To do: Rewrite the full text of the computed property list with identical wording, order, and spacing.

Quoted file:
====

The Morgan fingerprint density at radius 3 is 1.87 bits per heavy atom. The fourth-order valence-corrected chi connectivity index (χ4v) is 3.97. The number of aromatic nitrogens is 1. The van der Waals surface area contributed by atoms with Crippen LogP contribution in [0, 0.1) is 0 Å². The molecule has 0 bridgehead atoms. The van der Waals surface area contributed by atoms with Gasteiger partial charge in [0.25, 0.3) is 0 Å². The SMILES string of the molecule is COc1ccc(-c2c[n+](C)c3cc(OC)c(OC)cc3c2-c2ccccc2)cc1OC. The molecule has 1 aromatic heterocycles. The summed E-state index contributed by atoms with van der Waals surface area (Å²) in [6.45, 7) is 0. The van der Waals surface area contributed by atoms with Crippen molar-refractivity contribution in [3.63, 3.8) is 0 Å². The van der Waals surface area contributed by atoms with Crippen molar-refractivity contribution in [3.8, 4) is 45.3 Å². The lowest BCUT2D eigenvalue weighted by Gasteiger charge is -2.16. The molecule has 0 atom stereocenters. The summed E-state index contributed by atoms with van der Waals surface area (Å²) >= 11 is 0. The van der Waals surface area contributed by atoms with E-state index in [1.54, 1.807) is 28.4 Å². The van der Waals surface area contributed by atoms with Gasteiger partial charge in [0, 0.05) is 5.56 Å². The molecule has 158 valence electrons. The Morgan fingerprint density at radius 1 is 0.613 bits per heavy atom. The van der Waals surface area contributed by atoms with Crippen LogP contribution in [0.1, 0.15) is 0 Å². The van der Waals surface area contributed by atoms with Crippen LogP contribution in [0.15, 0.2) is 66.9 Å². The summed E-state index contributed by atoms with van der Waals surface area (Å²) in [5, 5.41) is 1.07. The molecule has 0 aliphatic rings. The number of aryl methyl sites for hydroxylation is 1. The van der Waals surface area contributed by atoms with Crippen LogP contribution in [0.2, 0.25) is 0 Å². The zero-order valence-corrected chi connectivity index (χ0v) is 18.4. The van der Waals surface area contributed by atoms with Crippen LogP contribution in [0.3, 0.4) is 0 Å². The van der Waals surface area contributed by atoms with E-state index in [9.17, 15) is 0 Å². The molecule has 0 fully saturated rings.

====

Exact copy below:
The Morgan fingerprint density at radius 3 is 1.87 bits per heavy atom. The fourth-order valence-corrected chi connectivity index (χ4v) is 3.97. The number of aromatic nitrogens is 1. The van der Waals surface area contributed by atoms with Crippen LogP contribution in [0, 0.1) is 0 Å². The molecule has 0 bridgehead atoms. The van der Waals surface area contributed by atoms with Gasteiger partial charge in [0.25, 0.3) is 0 Å². The SMILES string of the molecule is COc1ccc(-c2c[n+](C)c3cc(OC)c(OC)cc3c2-c2ccccc2)cc1OC. The molecule has 1 aromatic heterocycles. The summed E-state index contributed by atoms with van der Waals surface area (Å²) in [6.45, 7) is 0. The van der Waals surface area contributed by atoms with Crippen molar-refractivity contribution in [3.63, 3.8) is 0 Å². The van der Waals surface area contributed by atoms with Crippen molar-refractivity contribution in [3.8, 4) is 45.3 Å². The lowest BCUT2D eigenvalue weighted by Gasteiger charge is -2.16. The molecule has 0 atom stereocenters. The summed E-state index contributed by atoms with van der Waals surface area (Å²) >= 11 is 0. The van der Waals surface area contributed by atoms with E-state index in [1.54, 1.807) is 28.4 Å². The van der Waals surface area contributed by atoms with Gasteiger partial charge in [0, 0.05) is 5.56 Å². The molecule has 158 valence electrons. The Morgan fingerprint density at radius 1 is 0.613 bits per heavy atom. The van der Waals surface area contributed by atoms with Crippen LogP contribution in [0.1, 0.15) is 0 Å². The van der Waals surface area contributed by atoms with Crippen LogP contribution in [0.15, 0.2) is 66.9 Å². The summed E-state index contributed by atoms with van der Waals surface area (Å²) in [5, 5.41) is 1.07. The molecule has 0 aliphatic rings. The number of aryl methyl sites for hydroxylation is 1. The van der Waals surface area contributed by atoms with Crippen LogP contribution in [0.2, 0.25) is 0 Å². The zero-order valence-corrected chi connectivity index (χ0v) is 18.4. The van der Waals surface area contributed by atoms with Crippen LogP contribution in [0.3, 0.4) is 0 Å². The van der Waals surface area contributed by atoms with E-state index in [9.17, 15) is 0 Å². The molecule has 0 fully saturated rings.